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Fuel Treatment Onboard Ship

These residual fuels contain a number of impurities such as catalytic fines, rust, dust, sand and water that the ship’s fuel treatment system needs to eliminate, before it can be safely used. 

ISO 8217 is the International Standard specifying the standards for petroleum fuels to be used in marine diesel engines
and boilers. Numerous cases of machinery damage have occurred
over the years due to poor fuel oil quality combined with improper fuel oil treatment on board.


Generally the fuel supplied meets the ISO 8217 standards absolving the supplier of any responsibilities for damage to the machinery.

Following the guidance below will minimize risk of damage to machinery components by ensuring that the fuel is efficiently treated prior to it being consumed:

1) Fuels of different grades and from different suppliers should,
to the extent possible, be kept segregated to avoid the potential problem of incompatibility. If fuel grades need to be mixed, this
should be kept to a minimum and engineers should be cautious
during the use of this fuel as increased amount of sludge could
result. Transfer small quantities at a time to the settling tank monitoring settling tank drain, separator operation and filters

2) A system of daily draining of the settling and service tanks,
and periodic internal inspection and cleaning of the tanks is
essential to prevent the build-up of particulate sediment. If the settling and service tanks are not drained regularly, there is a risk
that agitation of these tanks at sea will allow the contaminants
to progress through into the fuel system. Catalytic fines are hydrophilic, i.e. in case of water in the fuel, the water will attract
the catalytic fines. The draining of sludge and water in the settling
and service tanks is thus very important to reduce accumulation
of Catalytic fines.

3) ISO 8217:2012 regulates the amount of catalytic fines permitted
in HFO, expressed as Al+Si, to 60 mg/kg. However, due to the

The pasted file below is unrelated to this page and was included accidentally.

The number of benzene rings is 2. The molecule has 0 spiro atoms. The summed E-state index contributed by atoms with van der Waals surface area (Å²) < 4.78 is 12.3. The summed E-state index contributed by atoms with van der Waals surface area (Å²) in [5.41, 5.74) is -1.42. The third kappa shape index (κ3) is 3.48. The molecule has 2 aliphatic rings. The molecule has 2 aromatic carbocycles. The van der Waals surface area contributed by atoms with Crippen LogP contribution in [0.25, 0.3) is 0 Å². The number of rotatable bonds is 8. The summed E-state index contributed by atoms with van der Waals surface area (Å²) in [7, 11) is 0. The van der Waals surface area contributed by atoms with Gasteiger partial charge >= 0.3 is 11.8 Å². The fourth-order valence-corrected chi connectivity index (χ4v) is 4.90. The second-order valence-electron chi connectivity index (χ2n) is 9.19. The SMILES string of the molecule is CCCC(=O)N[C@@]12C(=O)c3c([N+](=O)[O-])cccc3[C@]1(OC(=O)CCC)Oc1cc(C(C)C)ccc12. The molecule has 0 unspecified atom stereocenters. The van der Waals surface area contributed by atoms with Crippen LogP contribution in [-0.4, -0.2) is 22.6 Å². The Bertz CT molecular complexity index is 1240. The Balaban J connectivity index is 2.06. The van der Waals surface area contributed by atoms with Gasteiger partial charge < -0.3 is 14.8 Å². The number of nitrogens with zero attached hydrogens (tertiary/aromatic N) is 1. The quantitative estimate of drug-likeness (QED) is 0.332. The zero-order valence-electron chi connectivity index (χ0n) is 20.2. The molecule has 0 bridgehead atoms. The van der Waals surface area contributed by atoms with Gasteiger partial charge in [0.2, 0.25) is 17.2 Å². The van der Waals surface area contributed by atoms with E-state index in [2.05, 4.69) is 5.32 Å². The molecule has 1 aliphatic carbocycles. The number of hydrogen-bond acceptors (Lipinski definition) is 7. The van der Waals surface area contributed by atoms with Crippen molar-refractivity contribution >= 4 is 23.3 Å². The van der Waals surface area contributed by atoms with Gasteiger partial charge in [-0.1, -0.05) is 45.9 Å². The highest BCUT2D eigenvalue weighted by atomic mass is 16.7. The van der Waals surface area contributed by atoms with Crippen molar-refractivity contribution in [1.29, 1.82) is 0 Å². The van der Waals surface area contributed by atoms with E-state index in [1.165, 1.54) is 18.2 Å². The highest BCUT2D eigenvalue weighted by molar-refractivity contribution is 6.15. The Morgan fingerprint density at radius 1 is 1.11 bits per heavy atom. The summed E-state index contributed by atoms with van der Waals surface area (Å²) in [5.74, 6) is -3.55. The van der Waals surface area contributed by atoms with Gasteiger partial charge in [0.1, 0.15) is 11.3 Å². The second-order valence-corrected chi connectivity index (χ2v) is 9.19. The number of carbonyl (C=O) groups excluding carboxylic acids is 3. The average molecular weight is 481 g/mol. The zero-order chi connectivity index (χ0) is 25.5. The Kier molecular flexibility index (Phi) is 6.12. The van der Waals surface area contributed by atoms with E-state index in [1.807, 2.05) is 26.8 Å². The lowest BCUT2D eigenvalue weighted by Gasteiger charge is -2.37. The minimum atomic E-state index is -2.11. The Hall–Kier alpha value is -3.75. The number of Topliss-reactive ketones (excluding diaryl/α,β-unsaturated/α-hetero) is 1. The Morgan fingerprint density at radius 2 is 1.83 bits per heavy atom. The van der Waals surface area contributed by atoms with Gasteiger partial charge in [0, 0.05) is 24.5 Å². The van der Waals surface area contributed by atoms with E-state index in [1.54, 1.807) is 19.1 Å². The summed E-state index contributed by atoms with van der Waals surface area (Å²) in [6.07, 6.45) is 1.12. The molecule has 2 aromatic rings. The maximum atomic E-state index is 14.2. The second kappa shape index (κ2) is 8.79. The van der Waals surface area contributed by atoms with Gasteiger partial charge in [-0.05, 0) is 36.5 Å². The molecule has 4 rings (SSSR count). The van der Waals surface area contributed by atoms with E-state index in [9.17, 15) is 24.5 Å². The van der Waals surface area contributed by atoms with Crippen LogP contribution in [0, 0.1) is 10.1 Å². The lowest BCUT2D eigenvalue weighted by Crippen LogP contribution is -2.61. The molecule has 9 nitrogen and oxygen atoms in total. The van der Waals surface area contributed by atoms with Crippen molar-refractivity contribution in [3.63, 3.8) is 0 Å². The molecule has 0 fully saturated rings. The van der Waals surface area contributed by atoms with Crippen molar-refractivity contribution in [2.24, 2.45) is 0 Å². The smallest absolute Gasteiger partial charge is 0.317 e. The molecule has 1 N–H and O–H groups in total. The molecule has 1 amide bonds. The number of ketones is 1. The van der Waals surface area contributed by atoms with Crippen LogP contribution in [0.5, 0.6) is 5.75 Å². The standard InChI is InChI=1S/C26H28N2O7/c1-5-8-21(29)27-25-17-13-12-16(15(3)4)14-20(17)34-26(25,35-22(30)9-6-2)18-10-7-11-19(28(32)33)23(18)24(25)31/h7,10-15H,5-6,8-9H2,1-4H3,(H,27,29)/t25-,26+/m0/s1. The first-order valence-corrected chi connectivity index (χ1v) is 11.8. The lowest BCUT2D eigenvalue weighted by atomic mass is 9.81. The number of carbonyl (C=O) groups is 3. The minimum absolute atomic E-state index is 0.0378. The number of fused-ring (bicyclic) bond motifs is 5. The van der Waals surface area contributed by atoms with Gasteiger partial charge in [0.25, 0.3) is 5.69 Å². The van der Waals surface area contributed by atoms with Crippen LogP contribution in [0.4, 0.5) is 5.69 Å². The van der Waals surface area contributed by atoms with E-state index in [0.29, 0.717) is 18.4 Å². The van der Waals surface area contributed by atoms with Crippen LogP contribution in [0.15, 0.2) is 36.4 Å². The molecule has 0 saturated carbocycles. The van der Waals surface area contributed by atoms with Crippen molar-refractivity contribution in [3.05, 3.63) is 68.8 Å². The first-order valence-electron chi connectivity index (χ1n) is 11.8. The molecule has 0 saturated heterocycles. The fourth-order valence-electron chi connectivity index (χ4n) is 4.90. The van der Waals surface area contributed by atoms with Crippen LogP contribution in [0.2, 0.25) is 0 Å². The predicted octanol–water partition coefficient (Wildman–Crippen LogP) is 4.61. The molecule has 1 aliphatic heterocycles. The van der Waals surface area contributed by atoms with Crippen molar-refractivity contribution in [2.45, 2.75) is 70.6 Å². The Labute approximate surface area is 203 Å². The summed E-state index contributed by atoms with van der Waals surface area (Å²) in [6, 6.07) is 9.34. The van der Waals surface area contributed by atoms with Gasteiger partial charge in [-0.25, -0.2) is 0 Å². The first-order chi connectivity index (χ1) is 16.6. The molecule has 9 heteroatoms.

abrasive nature of these particles, most engine manufacturers limit
the maximum amount of catalytic fines in the fuel injected into the
engines to 15 mg/kg. Since the catalytic fine value cannot be
assessed on board, whenever cat fines (Al+Si) are noted in excess of 35mg/kg in the fuel analysis report the stand-by separator must be started and run in series or parallel as arrangement provided till the entire batch of fuel is consumed.

While running the separators in series, the flow rate will need to
be the minimum possible to meet the consumption of the engine.
When run in parallel, they should be run with corresponding divided feed rates such that the combined throughput of both the separators matches the fuel oil consumption per day.

4) Carry out periodical cleaning and maintenance on the separators
making sure that the disc stack is cleaned at that time. If the interval between sludge discharges is too long, there will be a possibility of built up of deposits on the discs. The clear area between the discs will be reduced, resulting in the increase of flow velocity, which carry the particles/contaminants with the liquid flow towards the center. This leads to a reduced separation performance and carry over of impurities. Decrease the desludging interval if deposits are seen on the bowl discs during regular inspections.